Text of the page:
In the following editorial, quotes were received from various retail managers/employees; we have decided to not share the names of these employees to protect their anonymity and jobs.
Many employers working in retail lamented last holiday shopping season due to one simple question.
“What do you mean there’s no more NES Classics?”
The day the NES Classic was announced, there was much interest directed towards the system, especially in regards to Nintendo’s upcoming holiday season (which for the most part was looking to be rather lonely). Without a single advertisement on televisions, many had already considered it the ‘biggest holiday gift of the season.’
It was an otherwise ingenious idea from Nintendo; releasing a miniaturized incarnation of one of the world’s most beloved consoles, setting a price-point with affordability in mind, and integrating 30 of the console’s most renowned titles on the system itself. However there were a few drawbacks, other than the short controller cord, there was also the scarcity of the product itself.
“Yes i will share, Nintendo made the lives of retail workers hell. I have been cussed at and threatened over this machine. Customers were also extremely irritated about the way Nintendo has handled the release, some even said they gave up and downloaded an emulator. Things like open pre-orders could have predicted quantities months ago. Artificial scarcity is only making my job difficult.” – GameStop Employee
Many were anxious to be able to pre-order the system as soon as possible based alone on word-of-mouth. Unfortunately however, that day never came as the system launched with scarce availability and a minimal amount of reservations. Many were required to stand in line at various retailers and hope for the best.
“On the first day of the launch we had around 15 people waiting outside the store, people who had been waiting out in the snow for quite a few hours. We only received four units, and had to tell people who had been waiting for hours that they wouldn’t be able to purchase the system. Occasionally there was a lack-of-understanding with why our store was out-of-stock. Bribes, threats, and names have all been directed towards me as a result of this toy.” – Target Store Manager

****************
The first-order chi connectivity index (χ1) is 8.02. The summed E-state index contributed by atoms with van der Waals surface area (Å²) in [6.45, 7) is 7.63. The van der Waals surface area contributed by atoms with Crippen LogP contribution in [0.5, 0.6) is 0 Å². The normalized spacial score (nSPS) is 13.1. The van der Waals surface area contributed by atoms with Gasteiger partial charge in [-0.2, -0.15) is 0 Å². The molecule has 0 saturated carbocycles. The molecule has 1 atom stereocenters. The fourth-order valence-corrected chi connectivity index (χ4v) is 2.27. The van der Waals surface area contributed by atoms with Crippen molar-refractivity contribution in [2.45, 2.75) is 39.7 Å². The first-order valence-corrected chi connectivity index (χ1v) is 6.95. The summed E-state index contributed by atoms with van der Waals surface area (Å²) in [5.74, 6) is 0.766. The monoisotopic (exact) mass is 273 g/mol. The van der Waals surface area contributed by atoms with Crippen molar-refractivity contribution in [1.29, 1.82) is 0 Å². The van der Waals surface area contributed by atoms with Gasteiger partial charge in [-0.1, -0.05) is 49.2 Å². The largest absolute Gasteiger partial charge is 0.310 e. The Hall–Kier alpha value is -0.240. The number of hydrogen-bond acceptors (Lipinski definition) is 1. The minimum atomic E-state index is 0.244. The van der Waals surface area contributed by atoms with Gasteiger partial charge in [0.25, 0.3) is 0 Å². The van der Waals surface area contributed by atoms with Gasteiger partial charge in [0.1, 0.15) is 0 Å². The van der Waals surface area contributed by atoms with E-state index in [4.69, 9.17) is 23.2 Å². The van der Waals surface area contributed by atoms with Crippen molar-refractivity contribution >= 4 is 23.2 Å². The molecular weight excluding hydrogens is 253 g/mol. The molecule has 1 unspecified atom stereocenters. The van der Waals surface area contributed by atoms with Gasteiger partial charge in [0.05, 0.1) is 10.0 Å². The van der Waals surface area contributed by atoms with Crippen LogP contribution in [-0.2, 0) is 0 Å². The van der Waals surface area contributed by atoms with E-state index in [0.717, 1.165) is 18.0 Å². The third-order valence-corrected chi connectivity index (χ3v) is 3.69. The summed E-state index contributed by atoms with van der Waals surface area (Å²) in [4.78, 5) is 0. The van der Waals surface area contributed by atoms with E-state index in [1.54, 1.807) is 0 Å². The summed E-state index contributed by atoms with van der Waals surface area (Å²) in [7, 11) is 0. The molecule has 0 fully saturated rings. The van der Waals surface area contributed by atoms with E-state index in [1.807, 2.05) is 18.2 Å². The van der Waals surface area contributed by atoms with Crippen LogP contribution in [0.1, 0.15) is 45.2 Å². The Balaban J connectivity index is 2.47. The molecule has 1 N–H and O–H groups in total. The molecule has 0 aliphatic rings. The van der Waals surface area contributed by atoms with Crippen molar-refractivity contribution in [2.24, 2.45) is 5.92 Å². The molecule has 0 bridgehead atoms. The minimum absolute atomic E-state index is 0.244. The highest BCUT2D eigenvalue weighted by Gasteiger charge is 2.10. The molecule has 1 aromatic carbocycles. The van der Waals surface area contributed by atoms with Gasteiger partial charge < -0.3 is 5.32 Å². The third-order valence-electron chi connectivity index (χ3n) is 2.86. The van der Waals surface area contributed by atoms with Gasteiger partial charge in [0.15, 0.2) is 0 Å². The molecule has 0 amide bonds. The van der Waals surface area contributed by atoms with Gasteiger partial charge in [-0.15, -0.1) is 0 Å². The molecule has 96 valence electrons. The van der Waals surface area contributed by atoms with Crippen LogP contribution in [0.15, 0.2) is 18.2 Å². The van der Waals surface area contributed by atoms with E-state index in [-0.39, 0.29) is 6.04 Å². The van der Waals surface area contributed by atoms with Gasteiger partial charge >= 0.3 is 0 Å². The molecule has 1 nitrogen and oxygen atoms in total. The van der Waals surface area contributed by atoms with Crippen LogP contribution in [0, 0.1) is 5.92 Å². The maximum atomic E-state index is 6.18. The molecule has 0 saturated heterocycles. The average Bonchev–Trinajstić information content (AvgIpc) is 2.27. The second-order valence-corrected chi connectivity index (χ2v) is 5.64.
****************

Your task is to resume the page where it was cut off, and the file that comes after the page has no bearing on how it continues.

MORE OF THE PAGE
This isn’t the first time that Nintendo, after using a ‘false scarcity’ marketing tactic, have received consequences. As Sega in the 90’s console wars, took advantage of Nintendo’s decision to limit retailers and helped their own relationships between stores by better balancing supply & demand.
“More were bought by scalpers than people that actually wanted them. Clearly, I don’t have statistics to back that up, but I know at my store that was attempted multiple times. We can’t catch all of them, but we most definitely try.” -GameStop Employee
The NES Classic sold around 200,000 units throughout this holiday season in America alone, so who’s to say that the console is anything that could be considered a failure in the eyes of the company who created it? Keeping retailers begging for products to put on shelves could also be considered something that is otherwise positive for the company. One retail employee suggested that maybe Nintendo isn’t to blame, but rather the animosity of consumers. As resellers sold the system for almost 100’s of dollars, people who specifically wanted a console have been paying much more than what they should’ve.
“Nintendo is a Japanese company. They do not care about our capitalistic economy. That’s their right. They don’t need to do any thing. Who needs to stop harassing retail employees? Americans. End of list. Every one in this country wants to point a finger at someone else, that’s why this country is in the position it is. Sure, it sucks, but it has nothing to do with Nintendo and they don’t care about money.” – Very Colorful GameStop Employee
While the system is also doing extremely well in Japan, it seems as if most of the frustration from scarcity is coming from western cultures. While Nintendo might’ve actually believed that they were easily going to be able to sell an initial stock of 200,000 consoles, deciding against doing pre-orders for the system. There’s no denying that there were many frustrated with not being able to receive an NES Classic, with a select few bringing it out on underpaid retail employees.
If you want an NES Classic, you wait until the supply equals the demand. Thankfully, in our current days we have tools that can track whether or not a product is in stock or not. Using sites such as ‘Now in Stock‘; you can set up notifications on your phone and know exactly when a SKU goes in-stock online via alerts on your phone or desktop. But if you are still desperate to play the classics, there’s always the virtual console on the 3DS, Wii, and Wii U.
It’s time for a Switch
Following Nintendo’s presentation for the Nintendo Switch, many were worried that only a select few would be able to get their hands on the portable/home-console hybrid. With Nintendo’s strategy to produce a bare-minimum of what the company assumes to sell, this worry was very founded. As fan interest for the Switch reached an increasingly feverish pitch following the shotgun blast of announcements, Nintendo had grossly underestimated for the demand of the console. The Switch might be hurt for potential sales, and what could’ve signified the greatest change for Nintendo, could be hurt by word of mouth.